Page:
At Les Sources de Cheverny, chef Frédéric Calmels has found a new challenge, but also a way to satisfy a craving for nature. Former right-hand man of Jérôme Banctel in the restaurant La Réserve, past the kitchens of Michel Troisgros or Alain Senderens, the native of Recoules-Prévinquières, magnifies the richness of the Loire region for the menus of the inn and the Favori, the gastronomic table freshly topped with a Michelin star. meeting.
The initiation did not last long. Less than a year after taking over the helm of restaurant Des Sources de Cheverny, a high-end hotel concept located in the gardens of Château de Breuil in the Loire Valley, Aveyron chef Frédéric Calmels has just won his first Michelin star.
At the helm of Favori, a gastronomic restaurant that values the Loire’s culinary heritage, the resident of Recoules-Prévinquières joins the star chefs of the Aveyron, where he trained some of them.
Before joining the project led by Alice and Jérôme Tourbier, who, after 20 years of success at Les Sources de Caudalie, came to convey their vision to the heart of the Loire Valley, on the border of the Gardens of France and the Forest of Sologne , Frédéric Calmels had already won a gastronomic Bib with the Auberge, the other “catering point” of the complex dedicated to tranquility and well-being.
A surprise? “Not quite, recognize the inhabitant of Recoules-Prévinquières who, on the plate, serves a kitchen where the “Ligerian garden”, the plant, finds all its noble letters. We have worked rigorously and intensively to be visited by the guide. Every shift was dedicated to this… but we had bet more on a reward in 2023. It’s here, a year earlier than expected. Let’s not sulk our fun.”
Fun but not overly euphoric for a chef who knows the music resolutely. Passed by the hotel school of Saint-Chely D’Apcher, “a school of rigor” confirms the person concerned, Christophe Calmels then chopped his teeth in prestigious establishments such as the Senderens restaurant, La Table du Lancaster with Michel Troisgros, or even La Tour d’Argent.
He then spent six years with Jérôme Banctel. First as sous-chef of restaurant Le Gabriel de La Réserve Paris, then Le Loti de La Réserve in Geneva. “A nice professional but also personal meeting, admits de Aveyronnais who “wanted to move and leave Paris”. Meeting.
How and when did cooking come to you?
Nothing was premeditated (laughs). I had never really thought about that. My father is a farmer. When I was young I worked a lot with him on the farm. Very early on, I had the opportunity to be in the presence of good, natural products. To appreciate the happiness of the table, good small dishes. My mother cooked very well. One day I told myself that I would become a chef. I went to school, I did an internship with Michel Truchon in Villefranche-de-Rouergue and then with Michel Bras. These first experiences reinforced my choice by giving me the desire to move on.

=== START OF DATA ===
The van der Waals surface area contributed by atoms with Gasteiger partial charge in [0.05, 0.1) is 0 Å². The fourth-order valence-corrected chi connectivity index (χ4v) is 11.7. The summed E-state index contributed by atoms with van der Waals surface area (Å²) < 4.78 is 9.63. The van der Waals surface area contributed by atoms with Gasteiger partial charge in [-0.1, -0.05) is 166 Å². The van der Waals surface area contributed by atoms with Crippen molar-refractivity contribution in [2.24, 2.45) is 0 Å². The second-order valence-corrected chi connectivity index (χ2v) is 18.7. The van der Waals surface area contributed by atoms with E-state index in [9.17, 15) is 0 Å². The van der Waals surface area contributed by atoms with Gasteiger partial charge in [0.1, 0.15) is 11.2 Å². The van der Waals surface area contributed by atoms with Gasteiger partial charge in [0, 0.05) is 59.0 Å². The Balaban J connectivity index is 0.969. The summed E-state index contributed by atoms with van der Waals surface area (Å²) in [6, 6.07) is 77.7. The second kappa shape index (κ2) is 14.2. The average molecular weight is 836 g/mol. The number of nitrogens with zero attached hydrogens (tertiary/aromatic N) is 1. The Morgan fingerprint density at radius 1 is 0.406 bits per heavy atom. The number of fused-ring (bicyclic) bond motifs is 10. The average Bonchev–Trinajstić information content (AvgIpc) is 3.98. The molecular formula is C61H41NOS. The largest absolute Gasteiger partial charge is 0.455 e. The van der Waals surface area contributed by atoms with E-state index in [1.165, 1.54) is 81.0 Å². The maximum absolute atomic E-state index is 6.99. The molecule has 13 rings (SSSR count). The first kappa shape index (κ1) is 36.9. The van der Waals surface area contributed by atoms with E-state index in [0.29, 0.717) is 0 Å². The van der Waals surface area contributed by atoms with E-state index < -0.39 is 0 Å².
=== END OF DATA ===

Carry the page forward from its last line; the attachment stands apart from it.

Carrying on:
Then you moved on to prestigious kitchens. With Michel Senderens, Michel Troisgros, Jérôme Banctel. What do you remember about these experiences?
Excellent memories, a real requirement and a constant source of inspiration. From Michel Troisgros I remember his cuisine based on acidity, supplemented with a small splash of vinegar, lemon, a slightly sour dairy product. From Alain Senderens, his way of building a plate, approaching a tasting by being very specific about food and wine pairings. Being able to taste a dish almost in one bite. That’s why I cook fairly centered on the plate: legible, simple.
From Jérôme Banctel, his technique, his accuracy in everything and the certainty that you have to be regular and rigorous to persevere in this profession. These three chefs, quite innovative in that sense, had me make a few forays into Asia as well. Michel Troisgros was the first French chef to work with fresh yuzu, while Alain Sanderens was the first to introduce ginger into his kitchen in the 1970s and 1980s. These influences can be found in my cooking.
A kitchen where plants are king
This is the primary intention. Offering plant-based dishes embellished with spices, herbaceous accents and wild plants. Work on the duality between the gardens and the garden of the Loire and the slightly wilder side of the Sologne forest. But I can assure you, I also like meat and fish. I’m not a vegetarian yet (laughs).
Do you also want to return to a seasonal character of products?
By coming here, the idea was indeed to take a different approach to the profession than in Paris where you can have everything when you want. I wanted to get closer to the land, to the producers, to live a little more to the rhythm of the seasons. To adapt to them. Watching the vegetables grow, working with the gardeners on a harvest schedule that could be compromised by a lack of water or a late frost… I am discovering all this territory. The Loire has a lot to show off and not just its vineyards. It’s all super interesting.
And Aveyron in all this?
For example, in the inn area, where cooking over the fireplace is central, I offer grilled Aveyron lamb sausage. I also cook with flambé capuchins. A few nods to the department. I would have loved to offer an aligot with Loire cheese, but no one here does that yet. We may eventually be able to develop something with a local producer.
More prosaically, how did you structure your home?
With a brigade structured exactly on two restaurants, Le Favori and the Auberge. But like so many others, we are always looking for new employees, new talents. I also benefit from this: if young people from Aveyron want to experience a process with me in the kitchen, in the dining room or in other hotel sectors, they are welcome.